While inflammation can be a beneficial immune response, chronic low-grade inflammation is a fundamental part of many health issues and diseases.
Research indicates that plant foods can prevent the formation of reactive oxygen species and oxidized low-density lipoprotein (LDL) cholesterol – major contributors to heart disease. Another study suggests a whole food plant-based diet may prevent cellular damage and skin aging.
Additionally, eating more plant compounds, such as flavonoids and anthocyanins is associated with a reduced rate of cognitive decline due to their beneficial effect on inflammatory processes.
Furthermore, a study suggested that plant-based diets avoid substances that negatively affect our metabolic status and overall health. For example, animal products such as dairy, meat, and eggs can contain nitrosamines, antibiotics, and dioxins that can cause oxidative stress and inflammation.
Helps to manage weight
According to a 2019 systematic review, there is robust evidence that plant-based diets are more beneficial than conventional diets for weight loss.
Interestingly, this is not due to fewer calories, as some people might assume. Instead, the review suggests that multiple mechanisms may help weight loss, including better blood sugar control, lower inflammation, and altered intestinal activity.
Additionally, a 2022 umbrella review of nearly 400 studies found that people on a plant-based diet have a lower body mass index (BMI). The researchers concluded that a vegan diet is effective in the reduction of body weight compared to control diets. This was true for both healthy, diabetes, and at-risk populations.
Health risks of going vegan
The main potential risk of a vegan diet is due to not planning it properly. Vegans must be aware of what nutrients they need to avoid ill health and optimize their wellbeing. While studies indicate that vegan diets are generally rich in vitamins C, E, folic acid, and magnesium, other nutrients can be too low.
For example, research indicates that vegans may have a higher fracture rate due to lower calcium intake. Furthermore, some vegans are deficient in vitamin B12, increasing the risk of cardiovascular disease and neurological disorders.
Avoiding nutrient deficiency
The British Dietetic Society advises that well-planned plant-based diets can support healthy living at every age and life stage. However, they suggest that there are specific nutrients that vegans must be aware of consuming in sufficient amounts. These include:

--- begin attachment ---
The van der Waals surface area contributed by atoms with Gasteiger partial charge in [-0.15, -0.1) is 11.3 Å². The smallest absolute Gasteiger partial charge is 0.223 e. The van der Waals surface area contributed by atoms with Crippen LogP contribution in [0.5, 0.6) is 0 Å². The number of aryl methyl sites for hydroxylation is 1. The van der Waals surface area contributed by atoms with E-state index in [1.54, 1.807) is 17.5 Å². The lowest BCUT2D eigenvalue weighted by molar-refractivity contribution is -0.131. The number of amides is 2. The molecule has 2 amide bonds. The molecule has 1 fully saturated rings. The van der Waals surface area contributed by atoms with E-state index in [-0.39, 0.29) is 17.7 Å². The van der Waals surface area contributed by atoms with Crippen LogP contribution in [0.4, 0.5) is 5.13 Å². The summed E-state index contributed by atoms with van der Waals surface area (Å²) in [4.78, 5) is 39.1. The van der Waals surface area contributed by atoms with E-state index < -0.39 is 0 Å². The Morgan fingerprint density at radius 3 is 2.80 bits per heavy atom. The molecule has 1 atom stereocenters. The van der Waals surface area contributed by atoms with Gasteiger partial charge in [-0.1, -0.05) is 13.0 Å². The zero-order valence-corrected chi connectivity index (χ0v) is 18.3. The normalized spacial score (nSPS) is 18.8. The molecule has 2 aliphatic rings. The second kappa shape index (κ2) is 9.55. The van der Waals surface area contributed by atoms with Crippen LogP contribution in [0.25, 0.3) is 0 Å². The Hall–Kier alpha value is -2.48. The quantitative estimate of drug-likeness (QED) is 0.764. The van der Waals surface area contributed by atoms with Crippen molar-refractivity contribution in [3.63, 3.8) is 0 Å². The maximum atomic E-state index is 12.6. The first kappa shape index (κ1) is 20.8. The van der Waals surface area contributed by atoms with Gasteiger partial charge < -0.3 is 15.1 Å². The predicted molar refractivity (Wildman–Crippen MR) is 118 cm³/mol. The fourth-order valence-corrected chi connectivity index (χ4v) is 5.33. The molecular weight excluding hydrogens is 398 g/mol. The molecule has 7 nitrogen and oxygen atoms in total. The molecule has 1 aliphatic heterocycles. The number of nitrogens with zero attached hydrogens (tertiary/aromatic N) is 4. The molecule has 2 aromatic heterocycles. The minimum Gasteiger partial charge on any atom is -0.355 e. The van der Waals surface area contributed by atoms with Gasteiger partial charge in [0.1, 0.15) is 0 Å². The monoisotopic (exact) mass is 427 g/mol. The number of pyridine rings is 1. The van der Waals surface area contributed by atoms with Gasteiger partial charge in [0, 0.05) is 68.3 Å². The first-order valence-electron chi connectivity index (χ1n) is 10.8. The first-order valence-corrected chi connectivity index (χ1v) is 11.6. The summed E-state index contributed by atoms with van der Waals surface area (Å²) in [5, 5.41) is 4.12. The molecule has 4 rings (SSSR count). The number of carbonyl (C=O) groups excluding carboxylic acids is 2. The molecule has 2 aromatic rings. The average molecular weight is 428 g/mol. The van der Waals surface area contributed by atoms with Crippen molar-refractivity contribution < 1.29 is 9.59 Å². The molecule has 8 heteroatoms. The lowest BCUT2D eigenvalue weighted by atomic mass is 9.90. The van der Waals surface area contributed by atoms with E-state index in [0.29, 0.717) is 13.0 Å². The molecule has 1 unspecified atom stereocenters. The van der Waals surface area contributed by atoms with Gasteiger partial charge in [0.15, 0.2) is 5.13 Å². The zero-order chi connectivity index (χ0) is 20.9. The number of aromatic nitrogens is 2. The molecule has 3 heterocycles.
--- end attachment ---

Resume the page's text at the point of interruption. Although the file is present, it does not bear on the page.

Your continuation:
- vitamin B12
- omega-3 fatty acids
- vitamin D
People can achieve their recommended intake of some of these nutrients through whole foods and fortified foods.
However, experts advise that vegans can take a supplement to meet daily amounts of vitamin B12, vitamin D, and omega-3 fatty acids. In addition, some manufacturers design multi-nutrient products for vegans to ensure they get the correct dosages.
Vegans who are pregnant or breastfeeding should speak to their healthcare provider about taking supplements. If they are deficient in vitamin B12, they may not provide adequate amounts through their milk. They may also need an iron supplement as non-heme iron is less bioavailable than animal sources. They may need other nutrients such as omega-3 fatty acids, so they should always check with a doctor.
Another potential drawback to a vegan diet is the risk of eating too many processed foods. Most vegan junk food is ultra-processed, containing high levels of sugar, fat, or salt.
If someone doesn’t limit these foods, they could lead to ill health.
Foods such as fake meats often contain fillers and additives and are not nutrient-dense. Occasionally eating these foods may not cause a problem, but vegans shouldn’t rely on them for essential nutrients. Instead, mainly whole foods should be focused on for optimal health.
Evidence suggests multiple health benefits of a plant-based diet, including a lowered risk of heart disease and diabetes.
Vegans generally consume higher amounts of specific vitamins and minerals, but they need to know which nutrients could become deficient. An excellent starting point is to plan varied whole-food meals carefully.
Additionally, people can find information from a reputable source or consult a nutrition professional for advice.
Furthermore, supplementing a healthy diet with specific nutrients such as vitamin B12, vitamin D, and omega-3 fatty acids helps to ensure that vegans stay healthy and avoid deficiencies.
This article was first published on June 25, 2021. It was last updated on July 18, 2023.